Among the winners? The Latin American socialist quartet of Evo Morales (who won twice!), Hugo Chavez, Fidel Castro and Daniel Ortega. No big surprise that their countries have so far failed to recognize the rebel winners in Libya.
Also, Islam convert and Holocaust denier Roger Garaudy.
But also lots of kids: the children of Palestine won in 1990, of Bosnia and Herzegovina in 1993, and of Iraq in 1999.
And the libraries of Timbuktu in 2007.
The list of winners is easy to make fun of but it’s also incredibly eclectic: Nelson Mandela won the first prize; Melba Hernandez, one of the two women who accompanied the rebels from the start of the Cuban Revolution and has remained an active member of its corps, won before Castro; Pope Shenouda III of Alexandria, a Coptic Christian religious leader who advocates dialogue among Christians; Australian aboriginal leader Dorren McNally; and Recep Tayyip Edogan, the current Turkish leader, who introduced various democratic reforms, including giving the European Court of Human Rights final say over Turkey’s own courts.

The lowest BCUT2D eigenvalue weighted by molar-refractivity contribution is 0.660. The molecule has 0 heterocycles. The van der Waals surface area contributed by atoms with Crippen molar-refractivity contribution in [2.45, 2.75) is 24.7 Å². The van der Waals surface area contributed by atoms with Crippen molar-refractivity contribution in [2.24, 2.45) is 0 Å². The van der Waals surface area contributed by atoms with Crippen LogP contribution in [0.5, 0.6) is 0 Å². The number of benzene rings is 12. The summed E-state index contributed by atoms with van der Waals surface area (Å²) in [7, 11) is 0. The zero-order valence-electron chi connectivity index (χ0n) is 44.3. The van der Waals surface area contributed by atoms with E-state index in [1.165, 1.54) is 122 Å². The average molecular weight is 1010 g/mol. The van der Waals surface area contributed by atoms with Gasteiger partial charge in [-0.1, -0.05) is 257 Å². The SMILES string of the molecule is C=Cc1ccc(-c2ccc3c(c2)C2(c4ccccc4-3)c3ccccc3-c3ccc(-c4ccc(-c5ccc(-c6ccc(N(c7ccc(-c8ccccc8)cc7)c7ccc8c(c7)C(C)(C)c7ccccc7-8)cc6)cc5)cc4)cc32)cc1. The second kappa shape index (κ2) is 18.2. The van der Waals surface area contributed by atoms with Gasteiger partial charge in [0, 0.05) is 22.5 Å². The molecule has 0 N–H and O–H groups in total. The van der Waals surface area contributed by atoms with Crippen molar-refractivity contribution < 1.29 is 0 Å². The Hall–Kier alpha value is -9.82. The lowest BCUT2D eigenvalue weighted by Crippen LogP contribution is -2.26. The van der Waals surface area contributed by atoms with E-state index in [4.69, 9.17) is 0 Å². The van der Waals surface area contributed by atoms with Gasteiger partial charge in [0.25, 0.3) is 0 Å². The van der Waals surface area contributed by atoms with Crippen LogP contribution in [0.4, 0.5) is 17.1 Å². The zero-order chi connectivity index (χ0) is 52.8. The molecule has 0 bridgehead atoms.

There are also a good number of Arab and African intellectuals, mostly secular and socialist, on the list.
Notably absent are Arab politicians and Americans.
Except, of course, for Chicago’s own Rev. Louis Farrakhan, the leader of the Nation of Islam. Still standing behind Gadhafi — the online version of Final Call, the Nation of Islam newspaper, is still claiming a Gadhafi victory — Farrakhan has received about $8 million from Gadhafi above and beyond the prize monies.
You know it’s gotta be a sad day down at 73rd and Stony Island.